▲▲COMPILED BY MARTIN WILLIAMS
Detroit Metal City
We’ve all heard stories of professional musicians who pay their dues performing music they can’t stand. This manga adaptation from Japan takes this predicament to the wackiest level, as a good-natured rural boy with a thing for easy listening finds himself forced to retain the identity of a death metal icon caked with gothic makeup after his titular band DMC hits pay dirt. This feverish metal revisiting of the Mrs Doubtfire theme has had audiences in stitches on both sides of the Pacific. And yes, if the title weren’t already a giveaway, Gene Simmons makes a late appearance.
The release of director Koki Mitani’s The Magic Hour two weeks ago allows this handsome, impressive Japanese comedy from three years ago to hit Taiwanese theaters. The scene is a large hotel, the time is New Year’s Eve, and the players are a bunch of powerful and/or eccentric guests and staff. Mitani respects his characters and how they interact, and the result is a wide and detailed canvas of hilarity and drama that has delighted critics and audiences.
700 Days of Battle: Us vs the Police
Another Japanese release, but a polar opposite in terms of sophistication. Based on part of a “hit” blog serial (as measured by Web site hits, presumably), 700 Days proceeds through a litany of comical clashes between some high school friends and a cop. Broad and family-friendly, this is recommended for anyone who thinks youthful rebellion only ends with a pie in the face of authority rather than drug addiction or a debilitating police record.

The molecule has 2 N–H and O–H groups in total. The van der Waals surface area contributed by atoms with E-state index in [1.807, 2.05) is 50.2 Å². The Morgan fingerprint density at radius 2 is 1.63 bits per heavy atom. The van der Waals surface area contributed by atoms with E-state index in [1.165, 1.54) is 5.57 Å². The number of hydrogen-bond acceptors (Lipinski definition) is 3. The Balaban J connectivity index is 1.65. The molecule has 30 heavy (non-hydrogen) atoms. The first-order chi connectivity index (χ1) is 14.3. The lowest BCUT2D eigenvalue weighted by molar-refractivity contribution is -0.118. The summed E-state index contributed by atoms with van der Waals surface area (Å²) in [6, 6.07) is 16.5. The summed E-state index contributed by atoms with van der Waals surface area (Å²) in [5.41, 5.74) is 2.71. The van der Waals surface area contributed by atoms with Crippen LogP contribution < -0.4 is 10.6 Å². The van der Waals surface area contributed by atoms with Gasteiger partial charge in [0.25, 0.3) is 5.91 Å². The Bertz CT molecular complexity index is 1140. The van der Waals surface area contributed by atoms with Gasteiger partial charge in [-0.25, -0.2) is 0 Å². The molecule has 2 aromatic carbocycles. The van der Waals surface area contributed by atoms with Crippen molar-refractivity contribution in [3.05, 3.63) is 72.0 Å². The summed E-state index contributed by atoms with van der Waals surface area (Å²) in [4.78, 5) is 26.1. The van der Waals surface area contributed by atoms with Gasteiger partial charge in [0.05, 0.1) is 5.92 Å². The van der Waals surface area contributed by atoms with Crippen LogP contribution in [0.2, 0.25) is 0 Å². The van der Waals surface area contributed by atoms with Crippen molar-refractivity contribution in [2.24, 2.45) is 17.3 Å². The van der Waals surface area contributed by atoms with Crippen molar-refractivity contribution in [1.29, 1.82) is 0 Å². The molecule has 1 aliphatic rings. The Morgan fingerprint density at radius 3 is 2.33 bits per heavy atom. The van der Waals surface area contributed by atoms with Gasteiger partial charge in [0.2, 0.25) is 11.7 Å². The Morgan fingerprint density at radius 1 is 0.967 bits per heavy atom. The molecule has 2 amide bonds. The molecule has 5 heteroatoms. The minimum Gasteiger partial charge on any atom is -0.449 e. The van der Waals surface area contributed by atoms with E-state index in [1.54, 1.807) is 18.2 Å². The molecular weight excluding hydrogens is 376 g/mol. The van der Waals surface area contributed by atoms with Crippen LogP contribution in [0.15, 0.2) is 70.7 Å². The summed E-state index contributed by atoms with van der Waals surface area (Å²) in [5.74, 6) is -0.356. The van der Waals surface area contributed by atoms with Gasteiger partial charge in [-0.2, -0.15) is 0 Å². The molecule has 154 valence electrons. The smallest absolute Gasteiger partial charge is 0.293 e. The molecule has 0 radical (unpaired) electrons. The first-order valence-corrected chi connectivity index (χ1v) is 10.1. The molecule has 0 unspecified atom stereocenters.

With Billy Zane, Dennis Hopper and Ann-Margret in a movie, there should be something for everyone, but the reaction to this little-seen chiller from 2006 was less than generous. Zane is afflicted with “memories” that may or may not have been his own. One would hope not, seeing as they included abducting and killing kids. The response to this potentially horrifying scenario seems to have largely focused on the viability of Zane’s hair and why the market forgot to send it straight to DVD. That forgetfulness now extends to the Taiwanese market.
Another promotion for TiVo product makes its way to Taipei’s Baixue theater in Ximending. The shadow of Porky’s looms large as a bunch of Thai college friends set about capturing the girls of their wet dreams by forming a group called “The Gig.” The first rule in associating with women, so the newspaper ad sagely tells us, is “don’t fall in love with the girl you’re banging.” Got that straight? This 2006 release made enough money to get a sequel filmed the following year. Starts tomorrow.